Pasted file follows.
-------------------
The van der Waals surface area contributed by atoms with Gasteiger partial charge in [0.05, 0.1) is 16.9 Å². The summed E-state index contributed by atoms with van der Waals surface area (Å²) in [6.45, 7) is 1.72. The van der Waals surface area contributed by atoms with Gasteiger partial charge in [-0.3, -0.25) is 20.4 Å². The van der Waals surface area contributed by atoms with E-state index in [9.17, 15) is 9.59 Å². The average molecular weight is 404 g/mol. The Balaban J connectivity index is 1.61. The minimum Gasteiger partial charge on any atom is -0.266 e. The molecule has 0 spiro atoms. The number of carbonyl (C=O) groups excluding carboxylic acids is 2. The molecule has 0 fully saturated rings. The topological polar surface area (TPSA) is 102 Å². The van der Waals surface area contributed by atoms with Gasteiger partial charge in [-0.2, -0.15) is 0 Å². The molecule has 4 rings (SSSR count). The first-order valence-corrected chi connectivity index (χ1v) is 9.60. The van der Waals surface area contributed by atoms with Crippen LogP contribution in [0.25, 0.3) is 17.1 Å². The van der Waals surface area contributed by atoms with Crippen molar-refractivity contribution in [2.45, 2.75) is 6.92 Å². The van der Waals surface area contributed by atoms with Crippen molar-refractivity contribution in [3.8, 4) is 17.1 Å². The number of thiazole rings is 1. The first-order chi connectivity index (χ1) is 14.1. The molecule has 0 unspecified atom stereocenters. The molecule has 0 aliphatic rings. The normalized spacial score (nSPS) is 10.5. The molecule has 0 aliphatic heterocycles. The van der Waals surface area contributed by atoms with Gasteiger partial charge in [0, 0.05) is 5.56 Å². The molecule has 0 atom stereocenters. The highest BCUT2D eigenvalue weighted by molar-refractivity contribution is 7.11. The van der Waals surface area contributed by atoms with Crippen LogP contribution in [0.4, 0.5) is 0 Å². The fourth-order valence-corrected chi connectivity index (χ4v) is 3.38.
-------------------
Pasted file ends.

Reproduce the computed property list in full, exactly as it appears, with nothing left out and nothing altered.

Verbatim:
The van der Waals surface area contributed by atoms with Gasteiger partial charge in [0.05, 0.1) is 16.9 Å². The summed E-state index contributed by atoms with van der Waals surface area (Å²) in [6.45, 7) is 1.72. The van der Waals surface area contributed by atoms with Gasteiger partial charge in [-0.3, -0.25) is 20.4 Å². The van der Waals surface area contributed by atoms with E-state index in [9.17, 15) is 9.59 Å². The average molecular weight is 404 g/mol. The Balaban J connectivity index is 1.61. The minimum Gasteiger partial charge on any atom is -0.266 e. The molecule has 0 spiro atoms. The number of carbonyl (C=O) groups excluding carboxylic acids is 2. The molecule has 0 fully saturated rings. The topological polar surface area (TPSA) is 102 Å². The van der Waals surface area contributed by atoms with Gasteiger partial charge in [-0.2, -0.15) is 0 Å². The molecule has 4 rings (SSSR count). The first-order valence-corrected chi connectivity index (χ1v) is 9.60. The van der Waals surface area contributed by atoms with Crippen LogP contribution in [0.25, 0.3) is 17.1 Å². The van der Waals surface area contributed by atoms with Crippen molar-refractivity contribution in [2.45, 2.75) is 6.92 Å². The van der Waals surface area contributed by atoms with Crippen molar-refractivity contribution in [3.8, 4) is 17.1 Å². The number of thiazole rings is 1. The first-order chi connectivity index (χ1) is 14.1. The molecule has 0 unspecified atom stereocenters. The molecule has 0 aliphatic rings. The normalized spacial score (nSPS) is 10.5. The molecule has 0 aliphatic heterocycles. The van der Waals surface area contributed by atoms with Gasteiger partial charge in [0, 0.05) is 5.56 Å². The molecule has 0 atom stereocenters. The highest BCUT2D eigenvalue weighted by molar-refractivity contribution is 7.11. The van der Waals surface area contributed by atoms with Crippen LogP contribution in [0.4, 0.5) is 0 Å². The fourth-order valence-corrected chi connectivity index (χ4v) is 3.38.